Lubricants are used for lubrication; hence we know lubrication as the process of controlling friction and wear by introducing a friction-reducing film between moving surfaces in contact. by inference, Machinery lubrication reduces all metal-to-metal contacts of moving objects within a piece of machinery; lubrication is the process of applying lubricants to machinery, no matter the use of industrial lubricants on machinery these factors are necessary to consider during formulation.
Before the experts formulate lubricants, the features most especially considered are what we are addressing in this article. The factors to know before you formulate lubricants are treated here. They are almost always essential for all kinds of lubricants; engine and gear lube, axle oil, hydraulic and transmission systems, etc. No matter the brand of lubricants, all the best brands follow similar paths to come up with quality products that meet desirable standards.
The lubricant used can be a fluid, solid, or plastic substance. Although this is a correct definition, it fails to realize all that lubrication achieves.
Lubricants must have the following main characteristics.
- Keep surfaces separate under all loads, temperatures, and speeds, thus minimizing friction and wear.
- Act as a cooling fluid removing the heat produced by friction or from external sources
- Remain adequately stable to guarantee constant behavior over the forecasted useful life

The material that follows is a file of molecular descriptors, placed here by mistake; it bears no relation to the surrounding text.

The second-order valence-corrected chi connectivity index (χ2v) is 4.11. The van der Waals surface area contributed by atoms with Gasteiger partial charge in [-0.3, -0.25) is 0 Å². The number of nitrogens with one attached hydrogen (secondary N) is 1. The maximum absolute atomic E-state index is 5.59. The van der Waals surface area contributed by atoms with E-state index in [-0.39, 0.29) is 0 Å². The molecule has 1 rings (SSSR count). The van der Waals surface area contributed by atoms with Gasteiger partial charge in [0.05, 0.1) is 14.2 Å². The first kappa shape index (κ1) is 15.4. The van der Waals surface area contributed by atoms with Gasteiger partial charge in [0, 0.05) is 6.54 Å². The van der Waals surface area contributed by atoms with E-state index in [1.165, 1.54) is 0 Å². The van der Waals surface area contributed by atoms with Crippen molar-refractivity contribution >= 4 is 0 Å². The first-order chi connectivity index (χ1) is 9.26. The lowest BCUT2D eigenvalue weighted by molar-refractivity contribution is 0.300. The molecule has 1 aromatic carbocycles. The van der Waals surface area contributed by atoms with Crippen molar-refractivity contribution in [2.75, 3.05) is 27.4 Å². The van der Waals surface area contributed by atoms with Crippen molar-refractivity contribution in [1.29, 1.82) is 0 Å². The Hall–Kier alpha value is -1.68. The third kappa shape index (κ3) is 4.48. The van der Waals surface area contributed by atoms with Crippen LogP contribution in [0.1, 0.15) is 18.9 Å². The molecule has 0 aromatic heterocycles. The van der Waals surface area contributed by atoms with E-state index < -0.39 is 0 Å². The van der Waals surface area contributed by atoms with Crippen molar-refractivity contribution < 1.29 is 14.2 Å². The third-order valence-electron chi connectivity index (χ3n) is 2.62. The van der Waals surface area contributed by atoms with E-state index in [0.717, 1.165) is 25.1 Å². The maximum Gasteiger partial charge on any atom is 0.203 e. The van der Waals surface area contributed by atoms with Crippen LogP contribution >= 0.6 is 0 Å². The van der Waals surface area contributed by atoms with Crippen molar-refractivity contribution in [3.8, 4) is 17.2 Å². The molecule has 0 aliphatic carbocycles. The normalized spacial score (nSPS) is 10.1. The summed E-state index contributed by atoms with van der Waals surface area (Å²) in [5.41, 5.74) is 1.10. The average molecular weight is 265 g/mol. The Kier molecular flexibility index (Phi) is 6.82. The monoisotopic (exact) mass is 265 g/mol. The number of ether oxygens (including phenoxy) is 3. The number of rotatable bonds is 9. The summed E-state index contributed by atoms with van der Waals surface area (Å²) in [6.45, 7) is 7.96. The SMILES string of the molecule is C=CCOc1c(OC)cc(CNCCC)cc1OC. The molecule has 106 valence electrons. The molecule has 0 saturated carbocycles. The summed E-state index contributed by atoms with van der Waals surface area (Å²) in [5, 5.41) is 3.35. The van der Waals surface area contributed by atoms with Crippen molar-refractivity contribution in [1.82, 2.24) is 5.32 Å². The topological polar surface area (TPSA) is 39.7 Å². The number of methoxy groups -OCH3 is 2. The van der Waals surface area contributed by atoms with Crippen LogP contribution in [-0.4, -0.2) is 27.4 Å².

- Protect surfaces from the attack of aggressive products formed during operation
- Show cleaning capability and dirt holding capacity to remove residue and debris that may form during operation
The properties of lubricants
The main properties of lubricants, which are usually indicated in the technical characteristics of the product, are:
- Viscosity index
- Pour point
- Flash point
Viscosity describes the flow behavior of a fluid. The viscosity of a lubricant determines the thickness of the layer of oil between metallic surfaces in reciprocal movement. The viscosity of lubricating oils diminishes as temperature rises and consequently is measured at a given temperature (e.g., 40°C). The most widely used viscosity measurement unit is the centistokes (CST).
The viscosity index is a characteristic used to indicate variations in the viscosity of lubricating oils with temperature changes. The higher the level of the viscosity index, the lower the variation in viscosity at temperature changes.
Consequently, if two lubricants with the same viscosity are considered at a temperature of 40 °C, the one with the higher viscosity index will guarantee:
- better engine start-up at low temperatures (lower internal friction)
- the higher stability of the lubricating film at high temperatures
Several viscosimetric classification systems indicate, usually with a number, a more or less limited viscosity range. The aim is to provide, along with the viscosity index, a rapid indication of the most appropriate choice of lubricant for a specific application.
ISO VG degrees are widely used to classify industrial oils. Each degree identifies a kinematic viscosity gap measured at 40°C. SAE degrees are used in the field of engine oils and gear oils.
The pour point refers to the minimum temperature at which a lubricant continues to flow. Below the pour point, the oil tends to thicken and cease flowing freely.
The flash point is the minimum temperature at which an oil-vapor-air mixture becomes inflammable. It is determined by progressively heating the oil-vapor-air mix in a standard laboratory receptacle until the mixture ignites.
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